In a world fraught with business risks, technology is often the Achilles' heel of financial services organizations. Since Congress passed the Sarbanes-Oxley Act (SOX) in 2002, the financial services industry has had much at stake. Information technology chiefs in financial services may long for the days when they were "merely" tasked with implementing a new infrastructure or migrating to a new operating system. Those jobs were the norm when it came to lost productivity or even temporary reputation damage.
Then came SOX, and IT risk hit a new threshold. Yet recent reports and discussion among IT thought leaders are encouraging. With an investment of time and talent, it is possible to implement SOX in a way that is more efficient, less costly, and yes--in compliance. In fact, now some are saying proper testing and quality assurance of the underlying IT could pay dividends beyond the compliance process.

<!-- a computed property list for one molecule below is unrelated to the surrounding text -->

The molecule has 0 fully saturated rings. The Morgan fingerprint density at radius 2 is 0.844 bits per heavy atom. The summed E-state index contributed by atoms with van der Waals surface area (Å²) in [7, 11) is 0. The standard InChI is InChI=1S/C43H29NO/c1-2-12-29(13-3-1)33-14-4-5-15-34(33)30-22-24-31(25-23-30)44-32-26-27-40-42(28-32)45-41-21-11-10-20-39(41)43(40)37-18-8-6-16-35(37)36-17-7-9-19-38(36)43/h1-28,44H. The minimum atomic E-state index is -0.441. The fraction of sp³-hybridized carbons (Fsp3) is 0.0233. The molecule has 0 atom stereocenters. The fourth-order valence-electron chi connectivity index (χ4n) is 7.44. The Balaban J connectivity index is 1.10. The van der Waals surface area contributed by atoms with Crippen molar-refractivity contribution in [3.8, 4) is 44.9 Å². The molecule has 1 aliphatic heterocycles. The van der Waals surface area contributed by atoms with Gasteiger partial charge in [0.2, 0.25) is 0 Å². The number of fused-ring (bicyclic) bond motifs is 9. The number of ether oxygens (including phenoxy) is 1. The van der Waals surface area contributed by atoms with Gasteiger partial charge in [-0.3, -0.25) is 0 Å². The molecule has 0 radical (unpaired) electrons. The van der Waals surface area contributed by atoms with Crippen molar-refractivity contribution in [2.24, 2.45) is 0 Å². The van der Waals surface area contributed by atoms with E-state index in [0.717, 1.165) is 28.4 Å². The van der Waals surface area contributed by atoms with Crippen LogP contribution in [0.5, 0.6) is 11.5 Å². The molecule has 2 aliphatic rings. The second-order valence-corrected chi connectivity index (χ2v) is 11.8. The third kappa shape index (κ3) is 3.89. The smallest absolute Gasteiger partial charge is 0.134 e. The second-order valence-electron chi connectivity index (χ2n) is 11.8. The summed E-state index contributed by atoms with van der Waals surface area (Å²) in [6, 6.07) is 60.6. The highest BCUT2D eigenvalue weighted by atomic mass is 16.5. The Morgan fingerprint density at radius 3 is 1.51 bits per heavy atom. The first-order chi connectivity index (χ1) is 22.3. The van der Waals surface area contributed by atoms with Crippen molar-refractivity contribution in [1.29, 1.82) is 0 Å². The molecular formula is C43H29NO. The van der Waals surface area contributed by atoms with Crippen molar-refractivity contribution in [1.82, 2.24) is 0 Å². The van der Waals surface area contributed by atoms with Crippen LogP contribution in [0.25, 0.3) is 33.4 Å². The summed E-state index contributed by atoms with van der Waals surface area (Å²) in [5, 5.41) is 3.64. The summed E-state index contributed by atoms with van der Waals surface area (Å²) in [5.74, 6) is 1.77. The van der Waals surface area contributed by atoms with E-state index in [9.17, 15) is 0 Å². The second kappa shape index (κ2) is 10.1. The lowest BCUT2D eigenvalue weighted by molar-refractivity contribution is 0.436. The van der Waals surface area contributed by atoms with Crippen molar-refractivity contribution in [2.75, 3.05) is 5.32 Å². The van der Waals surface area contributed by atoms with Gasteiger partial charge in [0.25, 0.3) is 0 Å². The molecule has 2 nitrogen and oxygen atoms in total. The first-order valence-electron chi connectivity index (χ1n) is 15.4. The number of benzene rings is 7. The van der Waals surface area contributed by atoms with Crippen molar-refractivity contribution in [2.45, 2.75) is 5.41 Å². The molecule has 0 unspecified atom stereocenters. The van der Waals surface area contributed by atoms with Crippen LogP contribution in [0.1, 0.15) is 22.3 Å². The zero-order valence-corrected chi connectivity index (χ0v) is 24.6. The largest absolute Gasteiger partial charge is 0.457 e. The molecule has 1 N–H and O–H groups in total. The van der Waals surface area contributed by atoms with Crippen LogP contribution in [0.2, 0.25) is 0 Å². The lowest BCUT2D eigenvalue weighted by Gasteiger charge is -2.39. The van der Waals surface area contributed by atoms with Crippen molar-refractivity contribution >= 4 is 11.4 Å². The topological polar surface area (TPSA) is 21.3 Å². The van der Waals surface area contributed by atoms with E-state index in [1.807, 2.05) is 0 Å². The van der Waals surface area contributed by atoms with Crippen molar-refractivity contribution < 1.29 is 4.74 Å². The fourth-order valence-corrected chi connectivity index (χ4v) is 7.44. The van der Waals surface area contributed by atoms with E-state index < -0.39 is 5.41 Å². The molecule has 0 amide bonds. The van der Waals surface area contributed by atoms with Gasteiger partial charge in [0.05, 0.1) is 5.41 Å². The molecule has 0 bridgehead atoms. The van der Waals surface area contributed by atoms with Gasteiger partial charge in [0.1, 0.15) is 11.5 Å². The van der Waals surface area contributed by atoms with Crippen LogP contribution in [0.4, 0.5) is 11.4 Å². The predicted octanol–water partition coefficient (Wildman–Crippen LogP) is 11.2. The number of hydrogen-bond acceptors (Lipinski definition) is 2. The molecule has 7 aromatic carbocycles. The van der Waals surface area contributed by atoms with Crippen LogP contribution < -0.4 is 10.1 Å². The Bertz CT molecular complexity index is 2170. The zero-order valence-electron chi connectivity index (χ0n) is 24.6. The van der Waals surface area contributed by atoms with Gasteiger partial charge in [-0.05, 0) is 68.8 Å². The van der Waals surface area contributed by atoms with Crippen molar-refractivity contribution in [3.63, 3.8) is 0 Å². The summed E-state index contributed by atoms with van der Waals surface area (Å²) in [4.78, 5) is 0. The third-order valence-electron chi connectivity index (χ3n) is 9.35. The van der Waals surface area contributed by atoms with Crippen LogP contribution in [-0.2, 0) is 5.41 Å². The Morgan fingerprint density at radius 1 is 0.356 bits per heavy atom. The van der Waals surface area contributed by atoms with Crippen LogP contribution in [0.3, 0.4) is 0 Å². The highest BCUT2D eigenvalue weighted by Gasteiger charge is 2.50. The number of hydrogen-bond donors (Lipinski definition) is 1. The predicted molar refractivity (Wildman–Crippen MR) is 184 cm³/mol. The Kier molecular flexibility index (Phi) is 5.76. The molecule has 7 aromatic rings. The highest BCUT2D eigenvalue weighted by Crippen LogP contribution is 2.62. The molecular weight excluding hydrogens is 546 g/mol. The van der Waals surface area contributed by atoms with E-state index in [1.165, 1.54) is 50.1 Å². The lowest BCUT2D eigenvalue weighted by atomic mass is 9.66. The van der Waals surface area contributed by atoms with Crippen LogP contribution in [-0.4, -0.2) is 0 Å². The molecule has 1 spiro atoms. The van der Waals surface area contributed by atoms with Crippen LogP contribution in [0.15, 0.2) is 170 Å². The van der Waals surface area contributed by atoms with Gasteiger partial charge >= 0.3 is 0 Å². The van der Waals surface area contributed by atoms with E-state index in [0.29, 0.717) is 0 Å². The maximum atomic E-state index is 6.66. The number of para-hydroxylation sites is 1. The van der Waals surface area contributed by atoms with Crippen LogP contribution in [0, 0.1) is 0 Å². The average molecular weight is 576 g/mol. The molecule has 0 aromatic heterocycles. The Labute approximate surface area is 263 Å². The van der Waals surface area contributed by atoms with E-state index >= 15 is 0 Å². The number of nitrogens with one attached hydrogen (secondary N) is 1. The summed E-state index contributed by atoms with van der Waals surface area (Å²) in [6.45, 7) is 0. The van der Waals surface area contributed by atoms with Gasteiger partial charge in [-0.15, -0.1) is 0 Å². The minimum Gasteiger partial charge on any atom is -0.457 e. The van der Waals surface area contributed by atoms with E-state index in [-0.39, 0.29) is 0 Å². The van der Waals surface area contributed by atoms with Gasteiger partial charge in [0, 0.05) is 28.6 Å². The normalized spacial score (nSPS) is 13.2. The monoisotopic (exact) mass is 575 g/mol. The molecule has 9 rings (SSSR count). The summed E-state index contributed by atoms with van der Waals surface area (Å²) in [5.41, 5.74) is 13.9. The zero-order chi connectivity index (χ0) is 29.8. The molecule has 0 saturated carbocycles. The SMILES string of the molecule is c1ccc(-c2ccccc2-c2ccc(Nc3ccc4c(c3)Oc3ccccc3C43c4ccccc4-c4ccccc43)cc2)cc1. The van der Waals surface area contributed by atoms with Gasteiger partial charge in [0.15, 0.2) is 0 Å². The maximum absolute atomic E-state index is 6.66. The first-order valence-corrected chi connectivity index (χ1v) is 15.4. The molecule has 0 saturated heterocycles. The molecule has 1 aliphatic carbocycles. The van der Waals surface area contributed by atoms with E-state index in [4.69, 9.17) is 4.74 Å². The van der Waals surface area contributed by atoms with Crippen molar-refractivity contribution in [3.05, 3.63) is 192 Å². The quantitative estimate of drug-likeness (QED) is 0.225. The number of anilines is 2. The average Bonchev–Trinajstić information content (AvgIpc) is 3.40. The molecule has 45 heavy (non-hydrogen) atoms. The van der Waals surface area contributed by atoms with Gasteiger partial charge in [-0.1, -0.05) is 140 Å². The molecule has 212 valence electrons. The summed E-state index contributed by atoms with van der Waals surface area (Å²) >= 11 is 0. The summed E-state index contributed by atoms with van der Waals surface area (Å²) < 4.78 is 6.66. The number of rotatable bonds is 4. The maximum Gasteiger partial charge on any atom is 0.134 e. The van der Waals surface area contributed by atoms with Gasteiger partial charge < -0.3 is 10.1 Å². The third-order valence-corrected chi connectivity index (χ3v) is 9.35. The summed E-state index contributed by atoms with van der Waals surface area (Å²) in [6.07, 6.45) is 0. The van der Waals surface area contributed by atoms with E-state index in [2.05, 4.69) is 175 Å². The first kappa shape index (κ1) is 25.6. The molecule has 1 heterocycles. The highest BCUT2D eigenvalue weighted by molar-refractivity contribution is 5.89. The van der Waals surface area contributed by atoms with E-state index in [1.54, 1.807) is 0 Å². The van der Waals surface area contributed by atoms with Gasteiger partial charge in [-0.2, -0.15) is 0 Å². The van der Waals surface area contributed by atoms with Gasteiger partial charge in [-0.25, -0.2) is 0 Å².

Tension and Confusion on the Road to Compliance
Compliance with SOX, also known as the Public Company Accounting Reform and Investor Protection Act of 2002, has created hot tensions among financial services firms that have earned, and must sustain, public trust. While SOX is widely known as legislation aimed at improving corporate accounting and governance reporting standards, technology is playing a central role because software is the key to compliance. If there was any doubt, Congress dictated it:
"The nature and …